LEGO Sculpting FAQ

  1. Do you sell your sculptures, or create them on commission? Yes to both questions, but a LEGO sculpture of any size is not cheap. If you are wanting a human-sized sculpture, for example, you're all ready in the range of a few thousand dollars. All projects are negotiated on a case by case basis. If you have an idea about what you would like to have built, please feel free to contact me. Provide as many details as possible (what you want, any digital pictures you may have to assist, timeframe for completion, and so forth). More explanations about all of this are given on my pages about Sculptures and Mosaics. Please note that certain images and characters are trademarked by other entities. I cannot build such sculptures commercially unless permssion is obtained from the trademark owner. Models such as R2D2 are only sculpted for my personal enjoyment. If you would like a sculpture/mosaic constructed, either pick a public domain image (like Alice or Mona), or obtain permission from the owner of the trademark/copyright.

  2. How long does it take to build these things? That depends on what you want built, and specifically how large it is. It is also depends on the avilability of the pieces in particular sizes and colors. A human-sized statue will usually take at least a month to design and build. Also, if the models have to be glued, that adds significant time. Mosaics are usually built much more quickly, but a mosaic of any significant size will often require at least a week.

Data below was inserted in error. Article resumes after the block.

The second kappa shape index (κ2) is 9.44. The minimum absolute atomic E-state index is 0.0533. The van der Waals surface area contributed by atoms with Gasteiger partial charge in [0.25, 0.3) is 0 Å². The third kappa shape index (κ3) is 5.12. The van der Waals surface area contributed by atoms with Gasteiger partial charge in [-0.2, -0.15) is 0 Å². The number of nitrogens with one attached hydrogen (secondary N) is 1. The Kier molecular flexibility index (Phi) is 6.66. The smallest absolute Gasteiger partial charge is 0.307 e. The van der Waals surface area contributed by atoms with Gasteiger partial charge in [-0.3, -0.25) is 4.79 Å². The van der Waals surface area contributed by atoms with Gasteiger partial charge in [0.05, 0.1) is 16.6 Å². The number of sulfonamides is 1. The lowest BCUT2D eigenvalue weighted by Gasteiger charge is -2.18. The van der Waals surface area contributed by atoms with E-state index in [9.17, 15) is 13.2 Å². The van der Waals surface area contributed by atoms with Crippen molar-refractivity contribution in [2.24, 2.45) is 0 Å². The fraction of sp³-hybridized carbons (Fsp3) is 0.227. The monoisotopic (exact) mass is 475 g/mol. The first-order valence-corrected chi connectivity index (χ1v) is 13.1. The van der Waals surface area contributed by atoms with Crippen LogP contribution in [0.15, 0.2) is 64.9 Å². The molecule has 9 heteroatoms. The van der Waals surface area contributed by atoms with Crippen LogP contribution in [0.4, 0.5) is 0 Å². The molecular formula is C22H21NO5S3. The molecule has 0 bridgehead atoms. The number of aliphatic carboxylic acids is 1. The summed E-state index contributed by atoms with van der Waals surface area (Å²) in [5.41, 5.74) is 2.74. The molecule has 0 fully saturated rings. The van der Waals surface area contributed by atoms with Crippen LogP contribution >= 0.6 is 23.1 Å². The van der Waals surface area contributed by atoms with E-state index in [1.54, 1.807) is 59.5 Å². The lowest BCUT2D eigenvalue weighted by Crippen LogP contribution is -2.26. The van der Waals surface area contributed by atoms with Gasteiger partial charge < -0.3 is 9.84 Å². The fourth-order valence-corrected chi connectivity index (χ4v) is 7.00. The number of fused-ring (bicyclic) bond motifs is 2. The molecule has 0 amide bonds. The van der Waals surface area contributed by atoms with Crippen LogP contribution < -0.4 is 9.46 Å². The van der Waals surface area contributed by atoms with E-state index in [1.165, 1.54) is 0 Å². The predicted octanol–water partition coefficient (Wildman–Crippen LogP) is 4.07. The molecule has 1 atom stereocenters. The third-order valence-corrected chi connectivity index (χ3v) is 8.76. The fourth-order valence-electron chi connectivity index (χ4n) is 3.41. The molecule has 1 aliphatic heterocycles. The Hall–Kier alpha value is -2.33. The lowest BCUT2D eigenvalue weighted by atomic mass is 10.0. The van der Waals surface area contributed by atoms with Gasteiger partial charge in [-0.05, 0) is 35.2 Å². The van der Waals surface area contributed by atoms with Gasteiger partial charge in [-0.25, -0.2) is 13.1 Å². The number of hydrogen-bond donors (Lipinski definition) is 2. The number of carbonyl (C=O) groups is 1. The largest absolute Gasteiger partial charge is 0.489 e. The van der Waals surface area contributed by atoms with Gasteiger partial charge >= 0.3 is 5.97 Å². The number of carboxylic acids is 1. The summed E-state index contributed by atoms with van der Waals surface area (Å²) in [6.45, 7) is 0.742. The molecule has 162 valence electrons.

3. Do you use glue when constructing your sculptures? No, I do not use glue on my personal constructions; I will use it on other models if a client so requests (this is usually necessary to ensure the model will get shipped safely). All of the models are 100% LEGO bricks, with no extraneous materials used for construction, adhesion, decoration, et cetera. When I do glue a model for a client I use the following glue: Oatey, All Purpose (PVC, CPVC, ABS). It is available at most hardware stores (look in the plumbing section).

  4. Are the models solid? No, generally not (if they were, they'd be un-godly heavy). Most outer walls of the sculptures are 2 'studs' thick, but it varies. For example, R2D2's torso is 2 studs thick, while his legs are basically 1 stud thick.

  5. Do you have instructions/diagrams that you follow as a guide? No. Usually I only have sketches or pictures of the object I am trying to create, but I do not have explicit LEGO-instructions. The actual building process is very organic, and requires an immense amount of mental visualization before and during the creation process.

  6. Do you take apart the models after you have completed them? No, usually not. While disassembling the models would most certainly refresh my brick supply, I try to keep all of them together. They are currently on display throughout my house/studio.

  7. How many LEGO pieces do you have? I do not have an exact count, of course, but a conservative estimate would be that I have half a million (500,000) bricks in my working supply. I have probably used another 300,000 bricks in various projects and models (some of which have gone to clients, others are used in the prototypes about my place). The vast majority of my pieces are standard bricks and plates... probably only about 5% of my supply are 'specialty pieces' of some type.

  8. Where do you purchase your LEGO bricks? Wal-Mart, Target, and Toys-R-Us are often good supplies of current sets. The LEGO website also has a complete selection. BrickLink is also an invaluable resource when looking for specific pieces in specific quantities.